An eerie quiet
I’m in Savannah, Georgia, the Guardian’s Oliver Laughland writes this morning.
The historic and famously beautiful city hugs the coastline, just over 100 miles from the Florida border.
Savannah, along with a group of other Georgian coastal counties, was placed under an evacuation order yesterday by governor Brian Kemp.
It was eerily quiet here last night. The city’s downtown area was mostly deserted, save one last dive bar holding a heavy metal concert for a local band that attracted an audience of about 4 people, including me.
Tropical storm conditions are expected here within the next 36 hours and a storm surge warning is in effect from here to the Florida border.
Despite this, most locals I’ve spoken to seem pretty non-fussed about Dorian. A number of people have told me they don’t plan to evacuate today, as the projections this morning indicate Dorian staying further out to sea.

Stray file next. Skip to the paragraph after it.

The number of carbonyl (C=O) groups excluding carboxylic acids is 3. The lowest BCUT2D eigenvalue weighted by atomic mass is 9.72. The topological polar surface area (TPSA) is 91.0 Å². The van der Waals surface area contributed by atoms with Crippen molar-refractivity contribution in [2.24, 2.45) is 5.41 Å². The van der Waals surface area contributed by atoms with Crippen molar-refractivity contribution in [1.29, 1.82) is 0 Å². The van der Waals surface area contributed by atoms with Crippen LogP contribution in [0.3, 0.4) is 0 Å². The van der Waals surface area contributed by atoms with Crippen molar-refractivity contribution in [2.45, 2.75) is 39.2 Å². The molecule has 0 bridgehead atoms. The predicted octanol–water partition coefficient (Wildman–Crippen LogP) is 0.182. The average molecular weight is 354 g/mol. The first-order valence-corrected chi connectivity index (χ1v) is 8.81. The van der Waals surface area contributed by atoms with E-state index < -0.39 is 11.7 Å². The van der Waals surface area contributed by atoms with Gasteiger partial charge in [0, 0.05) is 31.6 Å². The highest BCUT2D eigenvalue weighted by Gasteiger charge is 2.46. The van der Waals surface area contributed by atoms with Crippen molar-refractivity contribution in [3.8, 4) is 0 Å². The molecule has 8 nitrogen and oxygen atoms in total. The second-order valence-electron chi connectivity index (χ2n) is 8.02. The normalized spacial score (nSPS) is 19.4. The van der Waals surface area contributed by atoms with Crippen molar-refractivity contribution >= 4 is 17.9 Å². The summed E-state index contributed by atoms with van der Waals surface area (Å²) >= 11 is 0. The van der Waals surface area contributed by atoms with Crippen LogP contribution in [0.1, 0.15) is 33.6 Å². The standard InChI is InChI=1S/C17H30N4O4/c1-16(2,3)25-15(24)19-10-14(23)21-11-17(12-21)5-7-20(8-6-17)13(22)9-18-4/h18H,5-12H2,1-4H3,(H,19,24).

I’ll be taking a seven hour drive down to Miami today, where the Guardian is hoping to get out to the Bahamas tomorrow. I’ll send you updates of what I see along the coastal drive on the way.
National Hurricane Center update
NHC 10AM EDT tropical cyclone update.
At least five people have been confirmed killed in the Bahamas so far and 21 injured people were airlifted to the Bahamian capital, Nassau, by the US Coast Guard, Bahamas officials said.
“We are in the midst of an historic tragedy,” prime minister Hubert Minnis said yesterday. “The devastation is unprecedented and extensive.”
Hurricane Dorian crawls away from Bahamas
The tempest is now 45 miles north-north-east of Freeport, Bahamas, 105 miles east-north-east of Palm Beach, Florida, with sustained wind speeds now of 115mph.
That means that wind speeds have almost halved since it was a category 5 blowing in excess of 200mph, with wind gusts over 225mph, at the weekend.
Dorian is still a category 3 hurricane and the US National Hurricane Center has predicted it will stay at hurricane strength all week, albeit that it’s weakening steadily now as it heads towards the US.